I would speak with her doctors about your concerns and about the options available to you. They may suggest IV's for nutrition to help her gain her energy, or they may feel that hospice is the way to go.

You are in my thoughts and prayers during this difficult time.

Blessings,
Teresa

UKLady's picture
UKLady
Posts: 85
Joined: Jan 2011

my husband Steve had lung cancer with mets to the brain-so I know your road- talk with the Oncologist. Ours advised Hospice and quality of life but if Steve managed to walk again unaided he could continue again to have chemo if he were strong enough and leave hospice care. This was a place called *hope* which he handed to Steve, and never ever give up on that. Steve wanted to live too, but we would say to people we chose the *lifestyle choice* of Hospice and later Hospice at Home.

My heart goes out to you, your wife and your little one, but I can tell you this-over the last weeks of Steve's life we had some of our best and happiest days to make memories in the comfort of his own home despite the fragility of his condition. Hope this helps Shari

peace from my home to yours always

Lyndsey

coping in CA
Posts: 20
Joined: May 2011

Thank you all for your input. I get conflicting messages from the docs. I think she is going to say she wants chemo until until the end. I am not pleased with the care she is getting now at the rehab facility. I am going to have a hospice evaluation tomorrow. She is still not eating and sleeps most of the day. I am scareed as I know she it too, but she is not able to express that to me. Just her personality.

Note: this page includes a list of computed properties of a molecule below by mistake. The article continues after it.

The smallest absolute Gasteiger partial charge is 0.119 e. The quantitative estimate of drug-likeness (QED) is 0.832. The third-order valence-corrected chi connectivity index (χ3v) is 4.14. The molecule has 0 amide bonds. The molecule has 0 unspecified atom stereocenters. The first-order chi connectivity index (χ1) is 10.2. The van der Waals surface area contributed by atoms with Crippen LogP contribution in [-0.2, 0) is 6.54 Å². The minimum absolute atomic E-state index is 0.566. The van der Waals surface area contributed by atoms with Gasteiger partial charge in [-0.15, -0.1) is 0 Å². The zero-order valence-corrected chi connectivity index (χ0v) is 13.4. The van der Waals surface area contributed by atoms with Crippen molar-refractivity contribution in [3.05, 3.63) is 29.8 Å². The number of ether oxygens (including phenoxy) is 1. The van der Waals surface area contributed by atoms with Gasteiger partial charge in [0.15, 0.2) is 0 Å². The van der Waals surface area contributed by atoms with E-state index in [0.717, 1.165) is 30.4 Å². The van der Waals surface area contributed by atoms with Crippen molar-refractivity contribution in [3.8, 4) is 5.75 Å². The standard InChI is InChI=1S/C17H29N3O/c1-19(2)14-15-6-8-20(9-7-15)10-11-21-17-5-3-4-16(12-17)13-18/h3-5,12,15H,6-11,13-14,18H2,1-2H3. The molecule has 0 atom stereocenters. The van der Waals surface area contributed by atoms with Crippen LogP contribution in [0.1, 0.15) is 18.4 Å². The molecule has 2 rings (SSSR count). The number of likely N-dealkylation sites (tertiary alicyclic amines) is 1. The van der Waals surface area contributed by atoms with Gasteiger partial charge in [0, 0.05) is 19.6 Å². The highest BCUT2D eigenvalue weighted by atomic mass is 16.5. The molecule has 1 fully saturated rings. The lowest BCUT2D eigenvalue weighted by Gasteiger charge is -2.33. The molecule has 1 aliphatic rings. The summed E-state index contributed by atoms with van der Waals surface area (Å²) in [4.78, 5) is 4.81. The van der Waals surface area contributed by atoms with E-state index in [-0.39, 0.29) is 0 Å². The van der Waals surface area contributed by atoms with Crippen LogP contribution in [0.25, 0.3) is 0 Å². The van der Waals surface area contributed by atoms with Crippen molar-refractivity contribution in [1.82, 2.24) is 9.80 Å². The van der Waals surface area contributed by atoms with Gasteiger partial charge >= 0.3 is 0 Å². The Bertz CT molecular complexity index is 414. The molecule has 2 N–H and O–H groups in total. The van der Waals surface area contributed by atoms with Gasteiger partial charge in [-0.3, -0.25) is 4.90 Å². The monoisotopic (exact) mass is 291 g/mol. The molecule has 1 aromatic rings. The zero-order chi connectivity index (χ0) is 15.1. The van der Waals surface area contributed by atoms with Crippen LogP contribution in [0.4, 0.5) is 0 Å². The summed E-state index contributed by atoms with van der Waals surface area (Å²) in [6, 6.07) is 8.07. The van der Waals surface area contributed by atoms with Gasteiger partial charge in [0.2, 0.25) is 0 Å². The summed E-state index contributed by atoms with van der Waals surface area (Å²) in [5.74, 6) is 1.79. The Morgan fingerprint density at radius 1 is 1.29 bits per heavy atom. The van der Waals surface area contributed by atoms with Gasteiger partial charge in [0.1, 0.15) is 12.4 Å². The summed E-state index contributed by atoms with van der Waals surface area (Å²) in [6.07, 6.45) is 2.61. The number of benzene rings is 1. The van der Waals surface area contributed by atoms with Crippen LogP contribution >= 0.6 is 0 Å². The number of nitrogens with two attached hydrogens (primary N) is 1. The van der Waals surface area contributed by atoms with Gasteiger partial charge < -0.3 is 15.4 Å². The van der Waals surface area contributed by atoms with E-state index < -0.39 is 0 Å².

It is so emotionally draining and I need to find reserves for my son.

Thanks again for your support and 'listening'.

Prayers and hugs to all.
Shari

Tina Blondek's picture
Tina Blondek
Posts: 1560
Joined: Nov 2009

My dad passed from EC in March 2010. His quality of life was non existant. He told us he was done. It was his decision to stop the treatments. We gave him our blessing. You have to go with your gut feelings. You know when enough is enough. Do you want your wife to continue living the way she is? I would also suggest you find another rehab facility for her if you are not happy with her current one. Let her future be her decision. I agree that it is time for hospice to step in. They are wonderful. They will help you to understand what you are feeling. They will help to prepare you both for the future. Hope this helps. Hugs to you all.
Tina in Va

struggling sisters
Posts: 5
Joined: Aug 2011